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Aqua-jogging club dives into injury rehab, makes strides for inclusive exercise

Kelsey Dempsey (center), a second-year pre-communication student, started aqua-jogging as a rehabilitation exercise after an injury in high school. Since coming to UCLA, Dempsey has gathered her friends, including Kaylee Johnson (left), a first-year pre-communication student, and Helen Gunn (right), a second-year psychology student, to continue the exercise. (Jintak Han/Daily Bruin senior staff)

By Abby Thomas

Feb. 4, 2020 12:05 a.m.

Correction: The original version of this caption incorrectly stated Noelle Wheeler is pictured on the left. In fact, Kaylee Johnson is pictured on the left.

This post was updated Feb. 4 at 9:02 p.m.

Five students crossed the Sunset Canyon Recreation Center Park Pool at sundown in a huddle, bobbing up and down as they jogged to propel themselves the length of the pool and back. Unlike the silent swimmers lapping nearby, the small group’s laughter and happy chatter could be heard across the pool deck.

Second-year pre-communication student Kelsey Dempsey cheered the students on as the group discussed upcoming midterms, hometowns and mutual friends.

“You’re doing great! Keep going!” Dempsey said.

Aqua Jog at UCLA was founded by Dempsey only three weeks ago to create an inclusive exercise community.

Aqua-jogging, treading water in a running motion, is a low-impact exercise practiced for rehabilitation purposes, primarily in the running community.

“People ask if I’m OK,” Dempsey said. “I just look like a floating bob and I’ll be breathing really hard. People don’t know what’s happening, even though I’m very comfortable in the water and I know how to swim.”

The club, although new, has received a lot of interest. The initial interest form received around 50 responses and about five or 10 people attend each session, Dempsey said.

Many runners turn to aqua-jogging as a low-impact alternative when they sustain injuries, which is how Dempsey began the sport. Dempsey was injured in cross country in high school, and again in college during Dance Marathon.

“It was a hard time,” Dempsey said. “I’d take the Center for Accessible Education vans to class. I couldn’t really walk, but I could run in the water. Even though I’m still injured now, I know that I’m so lucky to be able to do at least something that reduces stress and makes me feel good about myself.”

Some participants came to the club to find a way to exercise with their athletic injuries.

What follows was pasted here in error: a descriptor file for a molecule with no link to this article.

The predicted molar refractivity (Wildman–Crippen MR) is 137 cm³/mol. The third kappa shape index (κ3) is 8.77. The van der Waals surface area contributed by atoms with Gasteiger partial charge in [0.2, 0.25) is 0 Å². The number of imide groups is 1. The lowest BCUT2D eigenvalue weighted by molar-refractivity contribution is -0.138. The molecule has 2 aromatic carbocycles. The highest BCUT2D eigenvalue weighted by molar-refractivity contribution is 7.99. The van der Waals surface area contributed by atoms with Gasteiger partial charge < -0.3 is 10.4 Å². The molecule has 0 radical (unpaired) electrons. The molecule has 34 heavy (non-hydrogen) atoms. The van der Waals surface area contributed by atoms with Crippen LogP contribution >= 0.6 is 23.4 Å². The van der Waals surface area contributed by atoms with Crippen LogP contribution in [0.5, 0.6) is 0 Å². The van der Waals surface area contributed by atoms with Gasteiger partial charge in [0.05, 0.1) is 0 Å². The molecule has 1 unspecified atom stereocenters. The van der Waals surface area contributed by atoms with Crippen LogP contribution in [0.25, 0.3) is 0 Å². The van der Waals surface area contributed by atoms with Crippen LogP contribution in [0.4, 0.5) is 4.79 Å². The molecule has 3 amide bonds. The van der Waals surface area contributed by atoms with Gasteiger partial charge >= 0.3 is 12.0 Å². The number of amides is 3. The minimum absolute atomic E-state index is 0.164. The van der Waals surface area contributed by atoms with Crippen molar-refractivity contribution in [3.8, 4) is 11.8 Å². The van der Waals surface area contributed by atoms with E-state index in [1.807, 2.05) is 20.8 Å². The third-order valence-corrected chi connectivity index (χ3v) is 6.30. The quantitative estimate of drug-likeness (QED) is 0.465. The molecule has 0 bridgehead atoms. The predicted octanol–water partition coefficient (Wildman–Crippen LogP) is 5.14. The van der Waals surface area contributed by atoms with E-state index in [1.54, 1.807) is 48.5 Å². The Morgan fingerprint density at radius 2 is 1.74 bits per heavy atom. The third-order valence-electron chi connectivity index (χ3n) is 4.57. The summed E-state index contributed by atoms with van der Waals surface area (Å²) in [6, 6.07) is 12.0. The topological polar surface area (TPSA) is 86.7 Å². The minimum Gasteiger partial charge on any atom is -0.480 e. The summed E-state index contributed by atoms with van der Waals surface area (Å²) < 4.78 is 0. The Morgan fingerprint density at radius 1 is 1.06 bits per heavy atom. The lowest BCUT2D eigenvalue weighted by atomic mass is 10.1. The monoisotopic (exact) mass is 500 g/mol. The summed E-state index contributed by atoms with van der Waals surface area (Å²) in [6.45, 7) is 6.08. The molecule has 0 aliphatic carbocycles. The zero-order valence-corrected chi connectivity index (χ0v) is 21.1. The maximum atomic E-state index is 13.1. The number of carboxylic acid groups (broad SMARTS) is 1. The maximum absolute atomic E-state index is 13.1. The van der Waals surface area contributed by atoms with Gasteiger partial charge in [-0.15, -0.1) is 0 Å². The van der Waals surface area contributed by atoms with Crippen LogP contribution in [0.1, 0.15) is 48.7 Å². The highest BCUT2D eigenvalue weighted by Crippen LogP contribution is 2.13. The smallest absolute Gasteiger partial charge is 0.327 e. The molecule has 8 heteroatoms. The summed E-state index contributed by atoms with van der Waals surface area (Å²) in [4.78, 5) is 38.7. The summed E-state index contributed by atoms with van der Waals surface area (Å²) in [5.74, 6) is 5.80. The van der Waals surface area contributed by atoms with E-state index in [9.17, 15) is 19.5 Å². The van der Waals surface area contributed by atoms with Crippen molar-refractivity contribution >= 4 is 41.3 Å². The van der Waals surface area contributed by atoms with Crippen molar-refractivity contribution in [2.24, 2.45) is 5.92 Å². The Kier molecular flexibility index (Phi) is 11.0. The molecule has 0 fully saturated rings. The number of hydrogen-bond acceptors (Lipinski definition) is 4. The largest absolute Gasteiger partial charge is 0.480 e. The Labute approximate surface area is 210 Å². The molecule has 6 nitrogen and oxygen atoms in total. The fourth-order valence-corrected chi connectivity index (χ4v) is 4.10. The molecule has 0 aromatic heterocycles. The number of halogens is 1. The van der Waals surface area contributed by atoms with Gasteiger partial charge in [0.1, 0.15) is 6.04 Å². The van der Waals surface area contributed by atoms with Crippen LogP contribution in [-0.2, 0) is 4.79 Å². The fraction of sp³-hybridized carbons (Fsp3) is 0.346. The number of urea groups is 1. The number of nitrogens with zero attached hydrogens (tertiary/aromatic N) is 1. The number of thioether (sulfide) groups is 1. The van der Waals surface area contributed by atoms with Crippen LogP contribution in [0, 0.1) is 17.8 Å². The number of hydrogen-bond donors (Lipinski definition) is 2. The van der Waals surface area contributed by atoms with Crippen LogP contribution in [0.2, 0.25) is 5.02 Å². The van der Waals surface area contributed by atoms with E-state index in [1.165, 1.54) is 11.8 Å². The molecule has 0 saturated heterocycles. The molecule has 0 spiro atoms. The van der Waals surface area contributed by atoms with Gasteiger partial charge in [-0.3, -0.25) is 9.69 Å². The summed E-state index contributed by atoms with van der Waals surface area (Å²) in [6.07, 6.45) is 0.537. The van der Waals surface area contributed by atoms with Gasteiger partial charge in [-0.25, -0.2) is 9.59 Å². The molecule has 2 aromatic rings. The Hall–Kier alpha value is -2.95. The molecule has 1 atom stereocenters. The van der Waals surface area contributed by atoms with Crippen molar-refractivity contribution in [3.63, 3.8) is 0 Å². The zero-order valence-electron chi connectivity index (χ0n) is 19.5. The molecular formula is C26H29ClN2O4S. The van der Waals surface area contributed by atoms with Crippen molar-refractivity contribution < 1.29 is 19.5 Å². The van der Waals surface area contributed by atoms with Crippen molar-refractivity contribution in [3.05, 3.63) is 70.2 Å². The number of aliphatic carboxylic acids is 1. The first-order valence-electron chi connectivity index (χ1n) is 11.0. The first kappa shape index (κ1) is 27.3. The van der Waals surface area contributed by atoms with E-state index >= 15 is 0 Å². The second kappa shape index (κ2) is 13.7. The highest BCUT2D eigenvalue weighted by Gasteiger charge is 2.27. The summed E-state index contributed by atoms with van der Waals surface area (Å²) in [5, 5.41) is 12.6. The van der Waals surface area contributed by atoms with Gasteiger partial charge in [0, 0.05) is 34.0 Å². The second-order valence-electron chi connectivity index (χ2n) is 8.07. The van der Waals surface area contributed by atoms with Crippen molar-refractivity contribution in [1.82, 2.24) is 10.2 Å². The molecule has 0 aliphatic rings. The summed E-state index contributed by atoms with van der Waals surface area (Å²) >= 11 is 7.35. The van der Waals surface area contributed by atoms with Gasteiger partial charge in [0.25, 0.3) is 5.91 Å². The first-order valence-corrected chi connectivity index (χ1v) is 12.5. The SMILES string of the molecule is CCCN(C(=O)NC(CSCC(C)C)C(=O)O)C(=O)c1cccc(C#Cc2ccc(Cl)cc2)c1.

“I have a knee injury, so it’s hard for me to run on land,” said Noelle Wheeler, a second-year computational and systems biology student. “I feel like this will be really good for me to strengthen my leg.”

Helen Gunn said she wanted to find a new way to exercise in the water.

“I swam in high school and I did water polo,” said Gunn, a second-year psychology student. “I’m very into aquatic activities, so I’m just excited to see some other ones.”

Dempsey also started the club to create an inclusive space for all UCLA students to exercise.

She recently quit Greek life and experienced rejection from several organizations during her first year at UCLA.

“I applied to probably 20 different organizations my freshman year,” Dempsey said. “Through these learning experiences, I’ve realized I don’t need to be confined to anybody, I just need to be myself and create something that’s my own. I just want to be a voice for students that maybe just feel that they’re trapped and they don’t want to conform to what they think is right, what they think is valuable, what they think is cool.”

A major draw of the club is the social aspect, said Kaylee Johnson, a first-year pre-communication student.

“I think it’s really nice coming out and hanging out with a new group of people and just bonding over something like aqua-jogging,” Johnson said.

Dempsey said she hopes the club will offer a space for everyone.

“What I really want from this club is just to make others feel included and make people feel that they have a place in UCLA,” Dempsey said.

Club members meet Saturdays at 10 a.m. and Sundays at 6 p.m. on the lower pool deck of Sunset Recreation.

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Abby Thomas
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